Tomorrow, America celebrates Juneteenth, a commemoration of the moment the last enslaved people in the United States learned of their freedom on June 19, 1865. More than two years after President Lincoln delivered the Emancipation Proclamation, Black people in Galveston, Texas, were told their freedom had finally been secured.
June 19 – also known as Juneteenth – serves as a day to celebrate freedom in the Black community.
This year’s celebration takes place during a moment of national crisis. There is a collective sense of frustration and devastation as we confront the entrenchment of racism and oppression in our systems of government, education, housing, voting, labor, health care and justice that endures more than a century after the last remaining enslaved Black Americans were freed.
Our country is mourning the losses of George Floyd, Breonna Taylor, Rayshard Brooks, Tony McDade, Sean Reed, Yassin Mohamed, Ahmaud Arbery and many other Black lives taken by police or vigilantes. Their murders put a harsh, necessary spotlight on how deeply rooted white supremacy is in our policing and prosecutorial institutions. We must reconceptualize these systems born from slavery and built on the narrative of Black criminality.
In this moment of national reckoning, millions of Americans have joined a movement led by Black activists that refuses the white supremacist design and implementation of our policing and criminal justice systems. Moreover, these demonstrations have paved the way for communities to reimagine policing and implement many of the reforms called for by anti-racist activists and protesters.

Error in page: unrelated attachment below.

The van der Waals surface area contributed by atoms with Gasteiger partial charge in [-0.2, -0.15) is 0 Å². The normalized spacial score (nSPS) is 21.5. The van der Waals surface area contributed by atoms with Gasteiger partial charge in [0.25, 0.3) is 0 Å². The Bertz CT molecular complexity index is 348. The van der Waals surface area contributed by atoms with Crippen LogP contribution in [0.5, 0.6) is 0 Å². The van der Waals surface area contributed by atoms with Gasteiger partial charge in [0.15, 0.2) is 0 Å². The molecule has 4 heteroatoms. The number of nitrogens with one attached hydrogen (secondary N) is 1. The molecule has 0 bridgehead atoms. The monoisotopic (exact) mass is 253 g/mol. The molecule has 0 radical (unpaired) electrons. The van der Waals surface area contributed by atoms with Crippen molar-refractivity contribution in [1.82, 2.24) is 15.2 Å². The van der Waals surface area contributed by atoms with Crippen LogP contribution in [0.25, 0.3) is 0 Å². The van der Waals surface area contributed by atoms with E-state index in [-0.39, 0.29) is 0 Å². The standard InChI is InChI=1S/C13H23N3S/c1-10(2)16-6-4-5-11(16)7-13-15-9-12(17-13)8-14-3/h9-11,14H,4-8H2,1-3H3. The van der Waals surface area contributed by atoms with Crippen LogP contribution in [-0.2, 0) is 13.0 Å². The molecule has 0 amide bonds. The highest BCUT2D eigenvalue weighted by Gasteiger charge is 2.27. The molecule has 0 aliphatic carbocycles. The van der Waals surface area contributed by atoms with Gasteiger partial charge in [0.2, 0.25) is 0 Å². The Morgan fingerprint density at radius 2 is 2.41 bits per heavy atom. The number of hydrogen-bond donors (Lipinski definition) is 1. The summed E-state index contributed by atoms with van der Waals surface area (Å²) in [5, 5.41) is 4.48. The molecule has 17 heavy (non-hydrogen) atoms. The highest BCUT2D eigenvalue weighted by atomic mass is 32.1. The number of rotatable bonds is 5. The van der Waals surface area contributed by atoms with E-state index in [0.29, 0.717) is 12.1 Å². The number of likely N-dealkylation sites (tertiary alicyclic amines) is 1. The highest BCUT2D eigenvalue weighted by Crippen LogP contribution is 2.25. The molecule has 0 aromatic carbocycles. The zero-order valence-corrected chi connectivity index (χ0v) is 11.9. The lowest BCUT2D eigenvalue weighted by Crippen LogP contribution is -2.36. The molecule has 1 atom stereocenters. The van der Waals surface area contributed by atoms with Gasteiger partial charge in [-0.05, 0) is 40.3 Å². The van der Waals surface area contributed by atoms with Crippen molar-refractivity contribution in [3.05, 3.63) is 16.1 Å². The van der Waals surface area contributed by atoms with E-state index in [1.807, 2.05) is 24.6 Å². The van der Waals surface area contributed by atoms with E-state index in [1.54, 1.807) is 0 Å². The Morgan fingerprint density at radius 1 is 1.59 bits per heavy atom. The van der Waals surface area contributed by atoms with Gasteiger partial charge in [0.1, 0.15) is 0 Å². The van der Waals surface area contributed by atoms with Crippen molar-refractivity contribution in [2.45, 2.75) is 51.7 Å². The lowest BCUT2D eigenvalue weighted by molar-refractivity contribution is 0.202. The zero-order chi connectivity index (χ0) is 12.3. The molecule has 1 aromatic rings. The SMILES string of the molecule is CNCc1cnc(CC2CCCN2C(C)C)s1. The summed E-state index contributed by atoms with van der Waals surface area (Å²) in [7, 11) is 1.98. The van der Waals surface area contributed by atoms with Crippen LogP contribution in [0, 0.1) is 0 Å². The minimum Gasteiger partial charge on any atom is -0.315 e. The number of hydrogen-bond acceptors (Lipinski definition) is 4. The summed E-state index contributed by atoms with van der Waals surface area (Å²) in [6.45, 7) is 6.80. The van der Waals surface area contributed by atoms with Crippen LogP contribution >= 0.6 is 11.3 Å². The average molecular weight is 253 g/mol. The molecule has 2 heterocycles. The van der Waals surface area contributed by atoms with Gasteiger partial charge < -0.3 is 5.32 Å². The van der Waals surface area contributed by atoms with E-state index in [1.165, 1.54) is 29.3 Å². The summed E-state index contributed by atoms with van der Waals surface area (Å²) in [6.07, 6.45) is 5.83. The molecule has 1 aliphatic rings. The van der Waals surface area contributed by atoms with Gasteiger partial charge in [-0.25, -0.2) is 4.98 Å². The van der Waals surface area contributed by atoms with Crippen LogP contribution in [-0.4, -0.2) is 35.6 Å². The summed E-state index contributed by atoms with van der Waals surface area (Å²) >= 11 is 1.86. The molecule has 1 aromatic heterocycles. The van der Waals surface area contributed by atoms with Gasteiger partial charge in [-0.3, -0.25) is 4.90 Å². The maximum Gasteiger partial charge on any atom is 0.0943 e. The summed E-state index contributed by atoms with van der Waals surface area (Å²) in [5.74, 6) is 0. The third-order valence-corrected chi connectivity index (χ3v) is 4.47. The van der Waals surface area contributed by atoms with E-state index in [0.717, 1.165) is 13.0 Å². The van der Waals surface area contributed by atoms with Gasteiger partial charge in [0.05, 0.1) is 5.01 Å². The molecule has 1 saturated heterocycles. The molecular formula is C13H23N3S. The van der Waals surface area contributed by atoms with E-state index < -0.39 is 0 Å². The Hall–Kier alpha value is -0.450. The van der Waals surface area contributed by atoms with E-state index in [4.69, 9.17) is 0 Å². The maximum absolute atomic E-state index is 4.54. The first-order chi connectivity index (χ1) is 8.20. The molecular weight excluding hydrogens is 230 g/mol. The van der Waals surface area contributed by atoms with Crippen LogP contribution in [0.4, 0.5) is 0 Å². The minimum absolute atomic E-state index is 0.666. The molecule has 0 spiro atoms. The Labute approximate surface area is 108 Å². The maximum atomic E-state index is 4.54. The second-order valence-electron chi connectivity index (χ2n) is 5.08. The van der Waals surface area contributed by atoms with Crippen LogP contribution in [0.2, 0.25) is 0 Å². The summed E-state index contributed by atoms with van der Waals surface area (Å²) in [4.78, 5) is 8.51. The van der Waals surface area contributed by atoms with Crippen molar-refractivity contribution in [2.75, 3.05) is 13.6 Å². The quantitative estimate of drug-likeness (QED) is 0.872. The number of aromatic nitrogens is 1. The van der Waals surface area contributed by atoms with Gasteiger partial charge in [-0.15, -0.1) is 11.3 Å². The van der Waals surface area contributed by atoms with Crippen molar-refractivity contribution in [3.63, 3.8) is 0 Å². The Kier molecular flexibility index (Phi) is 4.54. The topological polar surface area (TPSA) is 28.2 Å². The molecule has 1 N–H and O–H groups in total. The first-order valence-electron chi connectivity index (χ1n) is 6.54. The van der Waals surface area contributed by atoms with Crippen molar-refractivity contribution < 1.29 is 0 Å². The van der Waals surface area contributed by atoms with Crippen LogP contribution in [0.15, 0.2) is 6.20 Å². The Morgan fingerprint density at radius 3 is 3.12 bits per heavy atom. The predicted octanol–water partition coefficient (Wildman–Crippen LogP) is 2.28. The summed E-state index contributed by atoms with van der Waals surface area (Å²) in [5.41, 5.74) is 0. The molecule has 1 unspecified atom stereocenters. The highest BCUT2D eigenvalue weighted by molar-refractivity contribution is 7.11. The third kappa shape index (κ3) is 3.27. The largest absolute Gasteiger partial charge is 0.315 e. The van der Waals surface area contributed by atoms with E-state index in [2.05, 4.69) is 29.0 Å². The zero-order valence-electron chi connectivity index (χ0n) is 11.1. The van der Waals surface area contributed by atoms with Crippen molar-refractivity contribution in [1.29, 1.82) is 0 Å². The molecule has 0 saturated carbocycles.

It is fitting that on this Juneteenth, we have committed to eliminating the vestiges of slavery that continue to create glaring disparities that continue to inflict pain and grave injustices against the Black community.
As people across the nation look for ways to participate in this movement for justice, we must also remember and honor those who came before us in the march for justice. We invite you to join us tomorrow for a Juneteenth vigil at 3 p.m. CDT at the Civil Rights Memorial Center in Montgomery, Alabama, to honor the Black people who were killed and left homeless by the Black Wall Street massacre, estimated to be 300 and 10,000 respectively.
Another way to participate is to join our social media storm on Juneteenth and during President Trump’s speech in Tulsa the following day. Please plan to follow along and share our message on Facebook and Twitter.
Thank you for your commitment to fighting hate and establishing equality and justice for all.
The march continues.
Photo by Richard Levine / Alamy